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AI benefits are being delayed by lack of skills and data

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Despite the clear business value of adopting enterprise artificial intelligence, asset-intensive, process-based industries are significantly behind other sectors.

Artificial intelligence has become a well-recognised and frequently used buzzword. However, it means different things in different situations and as such can be tricky to define. Whilst most people think of AI as a technology in its own right, it’s actually more of a general term used to refer to a number of different technologies that enable systems to act intelligently.

When it comes to business applications, AI can support intelligent functionality by helping a system to sense, understand, perform and learn. A system that has been trained using machine learning or deep learning can assess how to act by analysing data, rather than relying on prescriptive, hard-coded actions. The resulting agility and responsiveness mean that quality, accuracy and overall performance are dramatically improved – and this is what makes the system truly intelligent.

In the current climate and with uncertain times ahead, a lot of enterprises are looking at how they can rapidly adapt and accelerate their digital-transformation strategy. As remote collaboration, operational agility and autonomous production become ever more critical to business continuity, AI is at the forefront of many executives’ minds.

What sets AI apart from other automation technologies is its ability to learn and adapt. In an industrial environment, it can have a significant impact on business performance by dramatically reducing manual labour, quickly identifying patterns in large amounts of data and analysing and extracting features from both structured and unstructured datasets. Most importantly, it can learn from these tasks and improve over time.

There are three principal ways in which machine learning can be deployed: supervised, unsupervised and reinforcement learning. Supervised learning uses pre-organised training data and feedback from humans to learn the relationship of given inputs to a given output. This method is useful if the input data and predicted behaviour type is already classified, but the algorithm needs to be applied to multiple different datasets. Unsupervised learning doesn’t require any pre-defined labels in the data – no output variables need to be pre-identified and the algorithm can analyse input data to find patterns and make classifications.

Reinforcement learning allows the system to learn to perform a task by trial and error. In essence, this technique is based on rewards and punishments, with the overall aim of maximising rewards and minimising punishments in the feedback received for its actions. This approach is particularly useful when there isn’t a lot of training data, it’s difficult to identify the desired outcome and this is the only real way to interact with and learn from the data.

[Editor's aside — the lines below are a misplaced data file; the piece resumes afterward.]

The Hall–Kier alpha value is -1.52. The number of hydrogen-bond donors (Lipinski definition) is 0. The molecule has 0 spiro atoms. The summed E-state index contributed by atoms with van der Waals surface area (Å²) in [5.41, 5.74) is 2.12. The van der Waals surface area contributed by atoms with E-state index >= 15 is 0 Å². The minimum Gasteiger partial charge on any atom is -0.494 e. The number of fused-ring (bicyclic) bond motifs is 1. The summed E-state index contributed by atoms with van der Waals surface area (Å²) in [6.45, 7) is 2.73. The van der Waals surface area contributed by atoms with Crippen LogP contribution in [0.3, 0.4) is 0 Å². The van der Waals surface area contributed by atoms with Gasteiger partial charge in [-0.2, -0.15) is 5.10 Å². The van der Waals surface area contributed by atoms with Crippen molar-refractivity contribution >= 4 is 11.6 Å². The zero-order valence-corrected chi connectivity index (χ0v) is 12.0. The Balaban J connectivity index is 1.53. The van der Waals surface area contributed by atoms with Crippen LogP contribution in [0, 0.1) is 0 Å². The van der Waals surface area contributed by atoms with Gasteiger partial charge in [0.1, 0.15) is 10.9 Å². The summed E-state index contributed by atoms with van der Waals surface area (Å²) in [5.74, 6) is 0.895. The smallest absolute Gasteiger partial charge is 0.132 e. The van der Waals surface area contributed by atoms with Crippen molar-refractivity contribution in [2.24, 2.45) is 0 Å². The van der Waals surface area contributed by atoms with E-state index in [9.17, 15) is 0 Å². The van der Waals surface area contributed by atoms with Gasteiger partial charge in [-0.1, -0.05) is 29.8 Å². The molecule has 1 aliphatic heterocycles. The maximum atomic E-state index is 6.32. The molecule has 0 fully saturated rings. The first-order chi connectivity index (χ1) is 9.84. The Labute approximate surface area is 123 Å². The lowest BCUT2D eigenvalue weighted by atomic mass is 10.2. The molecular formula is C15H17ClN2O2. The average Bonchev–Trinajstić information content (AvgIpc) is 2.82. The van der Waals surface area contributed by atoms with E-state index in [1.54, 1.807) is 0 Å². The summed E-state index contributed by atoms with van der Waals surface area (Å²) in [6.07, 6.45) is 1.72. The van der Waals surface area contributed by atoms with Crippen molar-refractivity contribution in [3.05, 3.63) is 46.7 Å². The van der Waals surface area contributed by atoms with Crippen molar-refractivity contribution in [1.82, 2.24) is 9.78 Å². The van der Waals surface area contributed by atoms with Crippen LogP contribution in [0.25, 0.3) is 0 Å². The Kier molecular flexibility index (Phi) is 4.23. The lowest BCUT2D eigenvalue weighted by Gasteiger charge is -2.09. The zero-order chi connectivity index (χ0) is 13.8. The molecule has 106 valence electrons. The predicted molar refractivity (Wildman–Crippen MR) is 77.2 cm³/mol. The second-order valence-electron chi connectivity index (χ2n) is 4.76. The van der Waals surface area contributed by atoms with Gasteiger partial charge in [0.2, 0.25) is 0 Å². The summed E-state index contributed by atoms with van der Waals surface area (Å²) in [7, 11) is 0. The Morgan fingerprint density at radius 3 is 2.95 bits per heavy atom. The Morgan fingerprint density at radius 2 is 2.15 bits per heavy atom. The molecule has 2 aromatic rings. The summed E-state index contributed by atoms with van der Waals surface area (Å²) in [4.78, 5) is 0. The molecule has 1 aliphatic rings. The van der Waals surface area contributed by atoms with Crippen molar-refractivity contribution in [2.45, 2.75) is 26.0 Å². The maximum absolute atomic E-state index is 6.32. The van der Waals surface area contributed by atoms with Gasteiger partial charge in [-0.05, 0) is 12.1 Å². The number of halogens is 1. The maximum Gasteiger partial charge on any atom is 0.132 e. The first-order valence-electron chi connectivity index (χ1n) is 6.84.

In an increasingly digital world, organisations are looking to AI to revolutionise more than just their technology; it’s redefining business processes as a whole. From pioneering innovation to everyday customer service, AI is transforming the business landscape and defining this paradigm shift is the key to understanding enterprise AI.

The ‘constellation of AI’ paradigm - introduced in Paul R Daugherty and H James Wilson’s book Human + Machine: Reimagining Work in the Age of AI - is one framework that explains the application of AI on an enterprise level.

Using this framework, enterprise AI can be viewed across three levels. The first identifies the ‘why’ and the ‘what’ – the business applications that use data to provide greater value to its stakeholders. The second identifies the suite of AI capabilities that can be leveraged to power these application. Finally, the third looks at the ‘how’ – which machine-learning methods can deliver that capability?

Using this framework, the complexities of AI-based business applications can be simplified and fully assessed to allow enterprises to build an all-inclusive AI programme, analyse and define the business value for each AI initiative, and determine the basic requirements that would drive a successful AI program and justify investment.

While there is clear business value in adopting enterprise AI, asset-intensive, process-based industries are significantly behind other sectors when it comes to implementation. This is largely due to the need for new skills and a lack of quality data. According to Gartner, 56 per cent of enterprise leaders feel they need updated skills to accomplish AI-enabled tasks and 34 per cent say that poor data quality is a key concern. Also, 42 per cent of Gartner respondents said they don’t fully understand the benefits of AI or the implied return on investment (RoI) due to the challenge of quantifying them.

By 2024, RoI will be measured by quantifying AI investments and linking them to specific KPIs, giving the future of enterprise AI a clear direction of travel in terms of measurement and real-world statistics. By establishing a common understanding of AI’s enterprise value and setting out clear guidance for business application, organisations can capitalise on the simple ‘constellation’ framework to implement successful AI projects, now and in the future.

Adi Pendyala is a senior director at Aspen Technology.

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